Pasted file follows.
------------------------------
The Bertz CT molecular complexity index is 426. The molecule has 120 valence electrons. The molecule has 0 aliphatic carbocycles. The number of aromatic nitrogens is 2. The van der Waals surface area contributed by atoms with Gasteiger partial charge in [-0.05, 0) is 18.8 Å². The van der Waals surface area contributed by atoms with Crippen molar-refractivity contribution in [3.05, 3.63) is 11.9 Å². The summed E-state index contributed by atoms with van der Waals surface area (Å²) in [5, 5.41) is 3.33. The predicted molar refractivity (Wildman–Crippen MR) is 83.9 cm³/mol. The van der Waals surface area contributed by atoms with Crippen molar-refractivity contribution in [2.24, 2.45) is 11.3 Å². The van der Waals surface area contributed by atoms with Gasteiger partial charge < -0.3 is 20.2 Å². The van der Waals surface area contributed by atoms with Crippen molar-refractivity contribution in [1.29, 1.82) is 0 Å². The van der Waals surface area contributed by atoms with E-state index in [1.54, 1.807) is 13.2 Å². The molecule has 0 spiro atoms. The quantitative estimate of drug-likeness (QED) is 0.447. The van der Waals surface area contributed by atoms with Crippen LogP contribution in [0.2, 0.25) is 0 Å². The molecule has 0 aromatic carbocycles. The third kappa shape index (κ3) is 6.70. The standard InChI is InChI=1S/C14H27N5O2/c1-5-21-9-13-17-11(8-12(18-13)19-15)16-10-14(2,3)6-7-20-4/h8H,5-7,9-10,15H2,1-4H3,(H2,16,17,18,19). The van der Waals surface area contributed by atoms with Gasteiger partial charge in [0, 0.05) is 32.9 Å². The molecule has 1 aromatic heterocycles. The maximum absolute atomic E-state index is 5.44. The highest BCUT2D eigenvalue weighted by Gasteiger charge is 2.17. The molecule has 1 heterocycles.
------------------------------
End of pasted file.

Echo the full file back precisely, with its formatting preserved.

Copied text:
The Bertz CT molecular complexity index is 426. The molecule has 120 valence electrons. The molecule has 0 aliphatic carbocycles. The number of aromatic nitrogens is 2. The van der Waals surface area contributed by atoms with Gasteiger partial charge in [-0.05, 0) is 18.8 Å². The van der Waals surface area contributed by atoms with Crippen molar-refractivity contribution in [3.05, 3.63) is 11.9 Å². The summed E-state index contributed by atoms with van der Waals surface area (Å²) in [5, 5.41) is 3.33. The predicted molar refractivity (Wildman–Crippen MR) is 83.9 cm³/mol. The van der Waals surface area contributed by atoms with Crippen molar-refractivity contribution in [2.24, 2.45) is 11.3 Å². The van der Waals surface area contributed by atoms with Gasteiger partial charge < -0.3 is 20.2 Å². The van der Waals surface area contributed by atoms with Crippen molar-refractivity contribution in [1.29, 1.82) is 0 Å². The van der Waals surface area contributed by atoms with E-state index in [1.54, 1.807) is 13.2 Å². The molecule has 0 spiro atoms. The quantitative estimate of drug-likeness (QED) is 0.447. The van der Waals surface area contributed by atoms with Crippen LogP contribution in [0.2, 0.25) is 0 Å². The molecule has 0 aromatic carbocycles. The third kappa shape index (κ3) is 6.70. The standard InChI is InChI=1S/C14H27N5O2/c1-5-21-9-13-17-11(8-12(18-13)19-15)16-10-14(2,3)6-7-20-4/h8H,5-7,9-10,15H2,1-4H3,(H2,16,17,18,19). The van der Waals surface area contributed by atoms with Gasteiger partial charge in [0, 0.05) is 32.9 Å². The molecule has 1 aromatic heterocycles. The maximum absolute atomic E-state index is 5.44. The highest BCUT2D eigenvalue weighted by Gasteiger charge is 2.17. The molecule has 1 heterocycles.